4 Islamic Finance Products and Why Are They Important?

4 Islamic Finance Products and Why Are They Important?

Islamic Finance Institutions offer products that are in line with Shariah rules to meet the needs of Muslim customers. Islamic financial products and services are different from widely available conventional options. In this article, we will discuss 4 common Islamic finance products available in the market today.


1- Islamic Banking Products

In general, there are two types of Islamic financial products: equity-type contracts (PLS) and price mark up (similar to debt contracts). Both have connections to real-world economic activity.

Equity contracts are either:

  • Mudarabah, or trust financing; The bank is the provider of the capital, and the other party will carry out the business. Furthermore, the profit generated from the company is shared in a predetermined ratio between the bank and the entrepreneur. If there is any loss, the bank has to handle it unless caused by negligence or the violation of the terms of the contract. Overall, the bank passes on this loss to the depositors.
  • Musharakah, which is related to partnership; In this contract, partners share in the profits and losses of a business. Since Shariah prohibits interest in lending, Mushakarah allows profit to be distribution among the partners on pre-agreed ratios. In contrast, each partner shares the losses in proportion to their contribution.

In price mark up (debt) contracts, a bank finances the purchase of assets or services in exchange for a negotiated profit margin. The most widely used instruments are:

  • Murabahah: cost plus profit margin
  • Ijarah: lease financing
  • Istisna: commissioned manufacture
  • Salam: advance purchase

2- Islamic Financing Products

The most common financing features offered by Islamic bank involves two main sectors, namely retail sector and commercial sector.

Retail Financing

The term “retail financing” refers to financial activities that focus on providing service to individual customers rather than businesses. Retail finance is designed to meet basic individual needs such as home and vehicle purchases, as well as access to cash. Some Islamic retail financing instruments and contracts are listed below.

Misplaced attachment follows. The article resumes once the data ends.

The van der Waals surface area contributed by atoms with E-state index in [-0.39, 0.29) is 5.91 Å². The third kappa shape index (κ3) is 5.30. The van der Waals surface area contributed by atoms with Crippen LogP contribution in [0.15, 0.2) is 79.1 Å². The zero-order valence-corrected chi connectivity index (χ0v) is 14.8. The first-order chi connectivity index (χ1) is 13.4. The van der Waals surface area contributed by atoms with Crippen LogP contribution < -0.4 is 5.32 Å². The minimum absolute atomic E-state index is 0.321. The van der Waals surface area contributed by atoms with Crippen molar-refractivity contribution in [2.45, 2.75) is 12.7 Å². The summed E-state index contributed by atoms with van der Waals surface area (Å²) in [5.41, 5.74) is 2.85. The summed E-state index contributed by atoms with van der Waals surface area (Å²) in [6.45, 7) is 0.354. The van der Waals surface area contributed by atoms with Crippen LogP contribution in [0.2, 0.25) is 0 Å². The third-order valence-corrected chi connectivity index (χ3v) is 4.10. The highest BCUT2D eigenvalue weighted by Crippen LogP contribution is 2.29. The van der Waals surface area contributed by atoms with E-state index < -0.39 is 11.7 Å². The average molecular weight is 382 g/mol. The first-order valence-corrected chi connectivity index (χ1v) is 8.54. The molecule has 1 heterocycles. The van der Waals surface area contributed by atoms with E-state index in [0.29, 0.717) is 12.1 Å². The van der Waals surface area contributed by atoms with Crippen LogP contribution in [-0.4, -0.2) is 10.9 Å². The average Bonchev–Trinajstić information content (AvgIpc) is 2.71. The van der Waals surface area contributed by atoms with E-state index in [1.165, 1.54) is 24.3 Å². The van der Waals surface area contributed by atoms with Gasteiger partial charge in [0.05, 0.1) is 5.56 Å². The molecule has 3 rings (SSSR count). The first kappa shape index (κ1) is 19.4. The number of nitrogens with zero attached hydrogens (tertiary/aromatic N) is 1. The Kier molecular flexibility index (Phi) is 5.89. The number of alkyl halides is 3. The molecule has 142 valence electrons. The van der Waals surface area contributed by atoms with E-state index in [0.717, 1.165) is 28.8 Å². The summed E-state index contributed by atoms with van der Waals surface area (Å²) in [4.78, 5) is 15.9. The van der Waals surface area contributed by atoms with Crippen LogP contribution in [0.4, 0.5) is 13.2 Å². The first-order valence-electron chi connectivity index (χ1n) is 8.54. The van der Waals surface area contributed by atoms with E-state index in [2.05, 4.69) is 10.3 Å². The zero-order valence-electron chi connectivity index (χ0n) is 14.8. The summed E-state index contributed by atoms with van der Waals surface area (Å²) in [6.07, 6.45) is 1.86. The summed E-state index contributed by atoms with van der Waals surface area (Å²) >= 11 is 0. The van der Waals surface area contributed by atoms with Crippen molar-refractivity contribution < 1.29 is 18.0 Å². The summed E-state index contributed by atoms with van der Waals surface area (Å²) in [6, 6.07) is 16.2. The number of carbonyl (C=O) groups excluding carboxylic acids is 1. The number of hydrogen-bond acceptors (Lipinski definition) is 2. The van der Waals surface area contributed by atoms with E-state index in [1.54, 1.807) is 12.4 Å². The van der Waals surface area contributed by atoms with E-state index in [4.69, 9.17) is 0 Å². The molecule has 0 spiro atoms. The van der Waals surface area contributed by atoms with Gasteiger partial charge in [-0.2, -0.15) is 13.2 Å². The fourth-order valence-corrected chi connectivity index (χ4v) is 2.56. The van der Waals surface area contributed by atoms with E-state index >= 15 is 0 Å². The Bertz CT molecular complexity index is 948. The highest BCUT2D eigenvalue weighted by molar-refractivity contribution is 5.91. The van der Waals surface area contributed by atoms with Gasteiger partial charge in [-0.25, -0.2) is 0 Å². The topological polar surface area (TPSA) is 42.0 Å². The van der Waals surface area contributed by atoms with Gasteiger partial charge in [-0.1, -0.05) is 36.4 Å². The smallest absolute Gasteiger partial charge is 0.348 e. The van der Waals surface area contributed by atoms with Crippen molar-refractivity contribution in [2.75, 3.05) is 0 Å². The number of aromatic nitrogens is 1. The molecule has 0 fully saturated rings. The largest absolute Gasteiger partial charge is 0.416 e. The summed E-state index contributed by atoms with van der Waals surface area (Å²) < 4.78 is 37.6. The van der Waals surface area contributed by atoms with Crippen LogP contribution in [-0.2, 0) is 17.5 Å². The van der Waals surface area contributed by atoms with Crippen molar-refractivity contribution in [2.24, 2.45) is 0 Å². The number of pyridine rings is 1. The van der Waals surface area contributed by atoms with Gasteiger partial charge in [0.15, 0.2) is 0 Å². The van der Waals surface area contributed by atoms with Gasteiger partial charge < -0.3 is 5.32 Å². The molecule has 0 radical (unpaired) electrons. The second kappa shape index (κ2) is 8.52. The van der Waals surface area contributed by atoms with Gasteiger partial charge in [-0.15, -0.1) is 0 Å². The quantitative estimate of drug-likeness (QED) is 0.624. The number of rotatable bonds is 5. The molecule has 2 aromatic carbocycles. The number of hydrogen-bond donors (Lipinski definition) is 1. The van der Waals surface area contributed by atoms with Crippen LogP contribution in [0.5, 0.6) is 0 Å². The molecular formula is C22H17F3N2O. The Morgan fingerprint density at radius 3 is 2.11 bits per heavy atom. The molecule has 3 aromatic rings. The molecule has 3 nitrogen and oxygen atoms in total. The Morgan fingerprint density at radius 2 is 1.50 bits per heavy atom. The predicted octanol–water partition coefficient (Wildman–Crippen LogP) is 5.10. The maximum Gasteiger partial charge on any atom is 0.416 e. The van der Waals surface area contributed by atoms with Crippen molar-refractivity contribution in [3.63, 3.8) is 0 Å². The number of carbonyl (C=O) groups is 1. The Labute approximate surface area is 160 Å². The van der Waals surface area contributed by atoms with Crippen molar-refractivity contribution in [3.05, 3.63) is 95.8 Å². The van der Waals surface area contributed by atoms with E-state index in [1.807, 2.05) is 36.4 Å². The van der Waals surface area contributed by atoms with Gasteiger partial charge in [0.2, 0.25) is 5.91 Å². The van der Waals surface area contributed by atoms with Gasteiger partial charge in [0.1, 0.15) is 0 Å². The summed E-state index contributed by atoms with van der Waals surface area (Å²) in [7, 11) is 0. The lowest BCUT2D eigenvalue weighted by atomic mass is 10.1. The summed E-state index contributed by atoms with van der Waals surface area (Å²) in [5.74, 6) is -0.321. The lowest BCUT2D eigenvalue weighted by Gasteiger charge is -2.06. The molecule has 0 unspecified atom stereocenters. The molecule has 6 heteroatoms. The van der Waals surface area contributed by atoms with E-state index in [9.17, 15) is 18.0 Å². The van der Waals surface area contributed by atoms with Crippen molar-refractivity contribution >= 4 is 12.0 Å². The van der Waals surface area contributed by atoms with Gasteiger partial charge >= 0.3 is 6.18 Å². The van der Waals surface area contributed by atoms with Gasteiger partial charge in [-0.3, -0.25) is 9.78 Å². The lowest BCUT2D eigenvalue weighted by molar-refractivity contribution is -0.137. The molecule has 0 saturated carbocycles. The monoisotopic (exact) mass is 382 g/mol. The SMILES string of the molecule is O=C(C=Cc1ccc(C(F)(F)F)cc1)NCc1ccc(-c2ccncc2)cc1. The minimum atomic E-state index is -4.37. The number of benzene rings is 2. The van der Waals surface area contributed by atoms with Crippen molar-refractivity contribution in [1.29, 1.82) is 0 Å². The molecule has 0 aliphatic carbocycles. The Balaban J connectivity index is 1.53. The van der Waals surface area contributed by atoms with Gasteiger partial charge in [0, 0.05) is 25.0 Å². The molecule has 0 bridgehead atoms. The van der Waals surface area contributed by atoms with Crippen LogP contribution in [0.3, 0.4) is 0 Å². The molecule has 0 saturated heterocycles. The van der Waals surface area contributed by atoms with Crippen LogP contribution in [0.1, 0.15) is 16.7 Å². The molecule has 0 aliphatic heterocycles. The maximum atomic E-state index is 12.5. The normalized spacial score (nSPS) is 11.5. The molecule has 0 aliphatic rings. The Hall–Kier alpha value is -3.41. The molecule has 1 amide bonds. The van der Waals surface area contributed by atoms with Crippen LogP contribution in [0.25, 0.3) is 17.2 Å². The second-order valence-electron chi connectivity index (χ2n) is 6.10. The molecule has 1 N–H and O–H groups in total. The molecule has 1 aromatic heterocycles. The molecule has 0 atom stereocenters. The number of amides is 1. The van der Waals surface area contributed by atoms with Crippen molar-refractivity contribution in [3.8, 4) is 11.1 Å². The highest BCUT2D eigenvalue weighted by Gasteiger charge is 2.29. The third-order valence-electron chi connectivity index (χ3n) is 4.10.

• Home financing; usually use the contract of Bay’ Bi Thaman Ajil (BBA), Musharakah Mutanaqisah (diminishing partnership), and Istisna.
  • Vehicle financing: usually use the contract of Al Ijarah Thumma Al Bay’ (Islamic hire purchase)
  • Personal financing: Bay Al Inah, Qardh (interest-free loan), and Tawarruq
  • Islamic credit card: usually based on Ujrah or Tawarruq

Commercial or Corporate Financing

On the other hand, corporate financing is tailored to the specific needs of businesses, which may differ from those of retail customers. In addition to debt-based products, Islamic banks also offer lease-based and equity-based financing options for corporate financing. Here are the contracts used for corporate financing:

  • Corporate financing based on sales, such as Murabaha financing, commodity Murabaha or Tawarruq financing, Istisna financing, and Salam financing.
  • Corporate financing based on leases, such as Al Ijarah Al Muntahiyah Bi Al Tamlik
  • Equity-based financing, including Mudharabah and Musharakah

3- Islamic Bonds – Sukuk

A Sukuk is Islamic bond-like security that is compatible Islamic Finance principles. Since bonds are based on interest, they have traditionally been impermissible for Muslim investors. However, Islamic scholars and financial institutions have developed Sukuk, which is not debt and has no element of interest. Sukuk represents ownership in a tangible asset. And every asset that supports a Sukuk must be Sharia-compliant.

4- Islamic Insurance – Takaful

Takaful is an alternative to conventional insurance. Takaful operates based on the concept of tabarru’ (donation). Tabarru is a donation for a non-commercial purpose and to assist other participants in times of need. It is a major Islamic insurance type where participants put their money into a pool system to mutually help each other in the period of any loss or disaster. In addition, Takaful works relying on the principle of cooperation (ta’awun). In essence, every participant of the fund is cooperating and protecting each other through their contributions. Takaful fixes the issues related to conventional insurance by creating a risk shared fund that invests in only Shariah-compliant investments.

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